Finally First Dag!
After months and countless hours of preparation, construction, research, & cash.... I finally have created my first daguerreotype! Back in July 2009 Darcy & I went to Montana and were taught the Becquerel Process of Daguerreotype Photography under the wise instruction of Jerry Spagnoli at the Photograper's Forumulary. Well I have finally put my new knowledge to test here in pittsburgh, and it seems to work. I am very pleased with the final image, Basically I got an image!....Here is my novice understanding of what I initially notice needing improvement for the next plate. (just scratching the surface of improvements) The exposure is correct according to my vision of metering, maybe just barely 1/3 stop too hot, but I would have lost the lower end had I shortened the exposure. The sun popped out through the clouds for about 15 sec during the exposure, burning the woman and wood, I probably should have compensated for that as well. Some guilding issues and/or drying issues, both of which i hope to figure out through more work. Maybe some overdeveloping too... looks a little foggy to me in the bottom dark areas. You can't see the imperfections of the buff in the scanned image, but I do have some scratching caused by the velvetine hand buff.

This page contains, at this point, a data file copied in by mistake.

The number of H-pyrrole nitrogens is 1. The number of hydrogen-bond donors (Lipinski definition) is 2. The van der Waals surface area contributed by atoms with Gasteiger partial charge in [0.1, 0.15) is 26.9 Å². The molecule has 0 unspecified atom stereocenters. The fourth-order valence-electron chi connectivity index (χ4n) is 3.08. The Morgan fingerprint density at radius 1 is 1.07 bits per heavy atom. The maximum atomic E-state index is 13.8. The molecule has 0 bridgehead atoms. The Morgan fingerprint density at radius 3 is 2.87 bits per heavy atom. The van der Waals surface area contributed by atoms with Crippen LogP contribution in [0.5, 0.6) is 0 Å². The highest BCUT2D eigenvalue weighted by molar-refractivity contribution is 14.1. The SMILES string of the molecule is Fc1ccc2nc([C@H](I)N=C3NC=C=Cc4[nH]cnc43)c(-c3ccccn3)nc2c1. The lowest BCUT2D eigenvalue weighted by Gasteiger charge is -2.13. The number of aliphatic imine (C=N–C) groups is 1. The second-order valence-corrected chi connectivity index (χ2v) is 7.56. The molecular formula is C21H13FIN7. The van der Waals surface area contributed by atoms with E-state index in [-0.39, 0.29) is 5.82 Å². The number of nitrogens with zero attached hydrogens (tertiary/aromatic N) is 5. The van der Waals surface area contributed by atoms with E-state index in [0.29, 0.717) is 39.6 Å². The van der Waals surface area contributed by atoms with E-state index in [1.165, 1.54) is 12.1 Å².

This photo illustrates the scene for my first dag. You can see the sun is extremely hot on the subject: When I was exposing the plate, the scene was completely in shadow. The day was overcast, but the sun did peek out for about 10 - 15 secs during the exposure. Special thanks to Mark Knobil who's Graflex Camera, Spot Meter, and general understanding of my insanity make this whole process a little smoother.
4/29/2010 01:40:14 am
Way cool!!!!! Andy Warhol is rollin' in his grave!!!!
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This historic process, invented by Jaques Daguerre in 1839, provides a unique depiction of important people, places, and moments in life. After training with Jerry Spagnoli, one of the most notable Daguerreotype artists, we have gained a love and appreciation for this medium that can only be realized by experiencing final pieces in person. This is especially significant due to the hallographic visual quality provided by these artistic representations. The final product is a mirror image of the subject captured on a silver coated copper plate, beautifully enclosed in a case built specifically to display the intended image. Longevity is certainly an asset to this art, as dags have proven to last well beyond 100 years.